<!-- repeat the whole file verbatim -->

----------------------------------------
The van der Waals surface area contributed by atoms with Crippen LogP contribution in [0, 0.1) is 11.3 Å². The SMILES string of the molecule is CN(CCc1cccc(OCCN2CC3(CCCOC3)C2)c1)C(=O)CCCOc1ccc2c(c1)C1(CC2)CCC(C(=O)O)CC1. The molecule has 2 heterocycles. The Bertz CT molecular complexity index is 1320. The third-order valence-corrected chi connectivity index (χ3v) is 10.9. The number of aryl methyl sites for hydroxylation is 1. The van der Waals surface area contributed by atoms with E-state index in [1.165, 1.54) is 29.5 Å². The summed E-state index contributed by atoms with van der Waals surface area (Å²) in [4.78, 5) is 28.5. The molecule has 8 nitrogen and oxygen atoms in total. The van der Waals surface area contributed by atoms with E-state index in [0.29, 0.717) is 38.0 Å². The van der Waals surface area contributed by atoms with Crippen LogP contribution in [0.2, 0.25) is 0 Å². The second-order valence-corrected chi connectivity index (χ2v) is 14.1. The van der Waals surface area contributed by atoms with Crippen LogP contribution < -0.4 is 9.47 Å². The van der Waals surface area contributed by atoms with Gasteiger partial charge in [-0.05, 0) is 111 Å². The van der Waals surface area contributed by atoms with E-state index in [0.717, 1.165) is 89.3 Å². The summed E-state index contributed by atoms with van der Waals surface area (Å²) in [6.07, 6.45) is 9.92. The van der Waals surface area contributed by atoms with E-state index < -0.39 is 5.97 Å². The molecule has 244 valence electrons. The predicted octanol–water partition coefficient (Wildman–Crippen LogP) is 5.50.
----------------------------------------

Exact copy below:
The van der Waals surface area contributed by atoms with Crippen LogP contribution in [0, 0.1) is 11.3 Å². The SMILES string of the molecule is CN(CCc1cccc(OCCN2CC3(CCCOC3)C2)c1)C(=O)CCCOc1ccc2c(c1)C1(CC2)CCC(C(=O)O)CC1. The molecule has 2 heterocycles. The Bertz CT molecular complexity index is 1320. The third-order valence-corrected chi connectivity index (χ3v) is 10.9. The number of aryl methyl sites for hydroxylation is 1. The van der Waals surface area contributed by atoms with E-state index in [1.165, 1.54) is 29.5 Å². The summed E-state index contributed by atoms with van der Waals surface area (Å²) in [4.78, 5) is 28.5. The molecule has 8 nitrogen and oxygen atoms in total. The van der Waals surface area contributed by atoms with E-state index in [0.29, 0.717) is 38.0 Å². The van der Waals surface area contributed by atoms with Crippen LogP contribution in [0.2, 0.25) is 0 Å². The second-order valence-corrected chi connectivity index (χ2v) is 14.1. The van der Waals surface area contributed by atoms with Crippen LogP contribution < -0.4 is 9.47 Å². The van der Waals surface area contributed by atoms with Gasteiger partial charge in [-0.05, 0) is 111 Å². The van der Waals surface area contributed by atoms with E-state index in [0.717, 1.165) is 89.3 Å². The summed E-state index contributed by atoms with van der Waals surface area (Å²) in [6.07, 6.45) is 9.92. The van der Waals surface area contributed by atoms with E-state index < -0.39 is 5.97 Å². The molecule has 244 valence electrons. The predicted octanol–water partition coefficient (Wildman–Crippen LogP) is 5.50.